During the initial start up of combustion in the stove 10, and also during the period when the door or hatch 16 is open for the insertion of additional wood fuel into the primary combustion chamber 12, the damper 42 is opened so as to minimize the impedance. In this manner, back pressure caused by the presence of the catalytic converter with attendant smoke and said problem may be minimized. The aforementioned insulation 18 is provided to ensure that at least some of the heat liberated in the combustion chamber 12 is utilized to cause light off of the converter means 24.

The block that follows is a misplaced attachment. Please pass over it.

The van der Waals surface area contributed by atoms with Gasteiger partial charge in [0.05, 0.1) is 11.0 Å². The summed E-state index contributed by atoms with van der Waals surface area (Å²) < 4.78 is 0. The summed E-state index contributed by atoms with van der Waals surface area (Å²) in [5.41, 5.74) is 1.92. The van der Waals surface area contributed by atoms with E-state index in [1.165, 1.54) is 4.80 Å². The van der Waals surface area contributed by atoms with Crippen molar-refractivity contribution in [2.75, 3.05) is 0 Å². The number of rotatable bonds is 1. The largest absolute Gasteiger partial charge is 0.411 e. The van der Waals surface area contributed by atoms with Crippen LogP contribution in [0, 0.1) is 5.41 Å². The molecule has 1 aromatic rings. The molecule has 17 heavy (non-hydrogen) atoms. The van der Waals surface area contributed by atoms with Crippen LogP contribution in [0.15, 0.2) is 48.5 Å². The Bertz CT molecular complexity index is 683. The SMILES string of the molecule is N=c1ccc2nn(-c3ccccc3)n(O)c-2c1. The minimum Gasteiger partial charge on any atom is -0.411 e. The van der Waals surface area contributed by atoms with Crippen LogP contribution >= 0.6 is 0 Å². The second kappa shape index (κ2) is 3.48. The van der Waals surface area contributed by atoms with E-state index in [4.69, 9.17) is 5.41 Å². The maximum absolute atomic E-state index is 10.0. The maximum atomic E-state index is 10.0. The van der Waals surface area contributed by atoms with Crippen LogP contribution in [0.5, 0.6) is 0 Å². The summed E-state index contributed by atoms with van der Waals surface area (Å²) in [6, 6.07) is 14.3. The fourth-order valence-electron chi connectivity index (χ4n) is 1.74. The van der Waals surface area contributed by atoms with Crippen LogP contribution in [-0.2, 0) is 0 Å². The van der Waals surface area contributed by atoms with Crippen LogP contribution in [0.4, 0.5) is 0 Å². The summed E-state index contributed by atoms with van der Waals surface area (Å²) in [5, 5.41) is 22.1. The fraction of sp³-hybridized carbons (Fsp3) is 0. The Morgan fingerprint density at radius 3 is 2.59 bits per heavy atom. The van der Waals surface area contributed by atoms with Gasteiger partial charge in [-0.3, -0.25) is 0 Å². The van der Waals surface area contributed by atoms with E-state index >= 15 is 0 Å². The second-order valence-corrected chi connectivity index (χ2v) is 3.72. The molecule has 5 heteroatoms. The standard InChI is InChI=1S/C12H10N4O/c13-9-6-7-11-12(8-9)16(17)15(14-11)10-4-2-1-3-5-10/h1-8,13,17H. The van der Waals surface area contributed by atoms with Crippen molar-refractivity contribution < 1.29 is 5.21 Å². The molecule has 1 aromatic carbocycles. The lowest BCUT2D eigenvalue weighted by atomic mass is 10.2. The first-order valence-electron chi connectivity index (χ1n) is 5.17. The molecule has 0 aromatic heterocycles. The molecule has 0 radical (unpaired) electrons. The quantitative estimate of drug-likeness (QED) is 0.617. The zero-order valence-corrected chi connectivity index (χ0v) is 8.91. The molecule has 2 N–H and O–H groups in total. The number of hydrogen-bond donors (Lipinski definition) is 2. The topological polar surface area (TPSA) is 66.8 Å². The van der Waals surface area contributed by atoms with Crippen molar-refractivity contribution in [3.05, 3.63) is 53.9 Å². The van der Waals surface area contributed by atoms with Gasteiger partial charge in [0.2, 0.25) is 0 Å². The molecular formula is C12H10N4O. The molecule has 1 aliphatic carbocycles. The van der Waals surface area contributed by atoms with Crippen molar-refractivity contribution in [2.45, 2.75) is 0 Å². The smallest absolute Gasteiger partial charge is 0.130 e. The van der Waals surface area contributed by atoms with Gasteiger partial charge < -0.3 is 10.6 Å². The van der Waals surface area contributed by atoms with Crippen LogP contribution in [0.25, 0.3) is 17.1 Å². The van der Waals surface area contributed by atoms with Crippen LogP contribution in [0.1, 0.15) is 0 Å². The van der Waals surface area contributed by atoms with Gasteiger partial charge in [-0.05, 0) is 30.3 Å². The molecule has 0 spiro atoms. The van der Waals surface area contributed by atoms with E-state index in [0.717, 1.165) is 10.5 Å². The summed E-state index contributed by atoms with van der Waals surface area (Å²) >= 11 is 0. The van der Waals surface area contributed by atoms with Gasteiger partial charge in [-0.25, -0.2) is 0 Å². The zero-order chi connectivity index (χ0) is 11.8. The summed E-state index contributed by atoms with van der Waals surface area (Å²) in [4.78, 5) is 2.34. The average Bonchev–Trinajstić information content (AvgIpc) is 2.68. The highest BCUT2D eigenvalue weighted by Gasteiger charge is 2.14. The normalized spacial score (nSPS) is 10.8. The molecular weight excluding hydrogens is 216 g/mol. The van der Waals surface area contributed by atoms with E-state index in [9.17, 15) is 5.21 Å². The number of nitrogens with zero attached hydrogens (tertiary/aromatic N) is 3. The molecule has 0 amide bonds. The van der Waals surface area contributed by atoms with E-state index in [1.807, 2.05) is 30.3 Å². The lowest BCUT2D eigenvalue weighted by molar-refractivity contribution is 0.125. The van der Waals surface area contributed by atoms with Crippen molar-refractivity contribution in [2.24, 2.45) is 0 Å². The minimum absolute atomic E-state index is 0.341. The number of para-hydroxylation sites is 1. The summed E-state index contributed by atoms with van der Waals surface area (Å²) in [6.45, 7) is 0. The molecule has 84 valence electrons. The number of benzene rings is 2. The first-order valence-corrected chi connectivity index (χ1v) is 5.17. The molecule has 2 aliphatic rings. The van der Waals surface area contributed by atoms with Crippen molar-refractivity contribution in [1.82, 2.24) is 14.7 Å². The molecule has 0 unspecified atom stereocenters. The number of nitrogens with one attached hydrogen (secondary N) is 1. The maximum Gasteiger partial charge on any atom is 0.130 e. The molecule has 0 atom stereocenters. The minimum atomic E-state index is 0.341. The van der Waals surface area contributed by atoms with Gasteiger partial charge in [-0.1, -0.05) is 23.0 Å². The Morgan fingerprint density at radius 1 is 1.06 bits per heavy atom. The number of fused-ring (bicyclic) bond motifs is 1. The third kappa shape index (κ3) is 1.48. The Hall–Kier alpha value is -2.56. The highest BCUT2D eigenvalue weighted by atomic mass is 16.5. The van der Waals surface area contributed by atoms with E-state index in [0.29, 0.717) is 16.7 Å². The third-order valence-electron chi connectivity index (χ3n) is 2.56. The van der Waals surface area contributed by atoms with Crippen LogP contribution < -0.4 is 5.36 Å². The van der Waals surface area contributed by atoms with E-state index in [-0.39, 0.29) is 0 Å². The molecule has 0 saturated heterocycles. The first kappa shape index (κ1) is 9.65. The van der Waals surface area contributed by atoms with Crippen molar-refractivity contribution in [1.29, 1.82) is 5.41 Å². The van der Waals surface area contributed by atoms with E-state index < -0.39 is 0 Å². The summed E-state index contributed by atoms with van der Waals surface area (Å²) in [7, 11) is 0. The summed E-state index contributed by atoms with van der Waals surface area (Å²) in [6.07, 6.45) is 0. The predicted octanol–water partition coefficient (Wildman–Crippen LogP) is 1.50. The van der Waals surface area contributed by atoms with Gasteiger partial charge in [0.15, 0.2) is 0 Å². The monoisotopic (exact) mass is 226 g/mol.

Referring now to FIG. 2, another embodiment of the present invention will be seen with like numerals referring to items common to those shown in the embodiment of FIG. 1. FIG. 2 discloses a wood burning stove 10 having a primary combustion chamber 12 wherein wood fuel is combusted. Wood fuel is placed in the primary combustion chamber 12 by means of a door or hatch (not shown). Communication between the primary combustion chamber 12 and the ash pan 14 is by way of the grate 15 as shown. Oxygen for combustion enters the primary combustion chamber 12 by means of a primary air inlet 17 and from the primary air inlet 17 through the grate 15. The primary combustion chamber 12 is also insulated to ensure that some heat liberated in the combustion chamber 12 is utilized to cause light off of the converter means 24. Unlike the embodiment shown in FIG. 1, in addition to the provision of a primary combustion chamber 12, the embodiment shown in FIG. 2 also includes a heat exchange chamber 46 interconnected by means of an opening 48 to the primary combustion chamber 12. Situated in or adjacent to the opening 48 is a catalytic converter means 24.